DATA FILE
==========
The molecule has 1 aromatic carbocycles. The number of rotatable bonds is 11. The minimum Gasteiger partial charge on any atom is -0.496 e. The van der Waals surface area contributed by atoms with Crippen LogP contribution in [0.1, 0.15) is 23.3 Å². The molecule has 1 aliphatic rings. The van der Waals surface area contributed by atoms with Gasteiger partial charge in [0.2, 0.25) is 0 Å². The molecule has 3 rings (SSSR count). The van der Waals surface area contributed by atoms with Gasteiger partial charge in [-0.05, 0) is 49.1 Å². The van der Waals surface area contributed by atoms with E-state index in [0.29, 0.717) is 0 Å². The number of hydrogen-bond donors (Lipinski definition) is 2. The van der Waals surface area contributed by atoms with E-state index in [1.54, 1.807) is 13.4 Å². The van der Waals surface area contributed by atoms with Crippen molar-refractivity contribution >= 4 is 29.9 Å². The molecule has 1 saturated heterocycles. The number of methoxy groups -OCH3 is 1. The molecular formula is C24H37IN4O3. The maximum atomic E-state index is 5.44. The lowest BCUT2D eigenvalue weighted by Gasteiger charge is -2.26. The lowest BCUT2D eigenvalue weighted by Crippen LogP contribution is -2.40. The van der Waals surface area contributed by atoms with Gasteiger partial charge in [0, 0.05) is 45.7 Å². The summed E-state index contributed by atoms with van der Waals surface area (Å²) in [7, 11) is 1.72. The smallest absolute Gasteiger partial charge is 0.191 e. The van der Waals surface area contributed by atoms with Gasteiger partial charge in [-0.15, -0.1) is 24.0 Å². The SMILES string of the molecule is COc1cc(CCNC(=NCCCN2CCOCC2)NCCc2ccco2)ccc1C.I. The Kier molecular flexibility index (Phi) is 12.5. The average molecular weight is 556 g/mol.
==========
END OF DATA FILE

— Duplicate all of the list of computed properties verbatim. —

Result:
The molecule has 1 aromatic carbocycles. The number of rotatable bonds is 11. The minimum Gasteiger partial charge on any atom is -0.496 e. The van der Waals surface area contributed by atoms with Crippen LogP contribution in [0.1, 0.15) is 23.3 Å². The molecule has 1 aliphatic rings. The van der Waals surface area contributed by atoms with Gasteiger partial charge in [0.2, 0.25) is 0 Å². The molecule has 3 rings (SSSR count). The van der Waals surface area contributed by atoms with Gasteiger partial charge in [-0.05, 0) is 49.1 Å². The van der Waals surface area contributed by atoms with E-state index in [0.29, 0.717) is 0 Å². The number of hydrogen-bond donors (Lipinski definition) is 2. The van der Waals surface area contributed by atoms with E-state index in [1.54, 1.807) is 13.4 Å². The van der Waals surface area contributed by atoms with Crippen molar-refractivity contribution >= 4 is 29.9 Å². The molecule has 1 saturated heterocycles. The number of methoxy groups -OCH3 is 1. The molecular formula is C24H37IN4O3. The maximum atomic E-state index is 5.44. The lowest BCUT2D eigenvalue weighted by Gasteiger charge is -2.26. The lowest BCUT2D eigenvalue weighted by Crippen LogP contribution is -2.40. The van der Waals surface area contributed by atoms with Gasteiger partial charge in [0, 0.05) is 45.7 Å². The summed E-state index contributed by atoms with van der Waals surface area (Å²) in [7, 11) is 1.72. The smallest absolute Gasteiger partial charge is 0.191 e. The van der Waals surface area contributed by atoms with Gasteiger partial charge in [-0.15, -0.1) is 24.0 Å². The SMILES string of the molecule is COc1cc(CCNC(=NCCCN2CCOCC2)NCCc2ccco2)ccc1C.I. The Kier molecular flexibility index (Phi) is 12.5. The average molecular weight is 556 g/mol.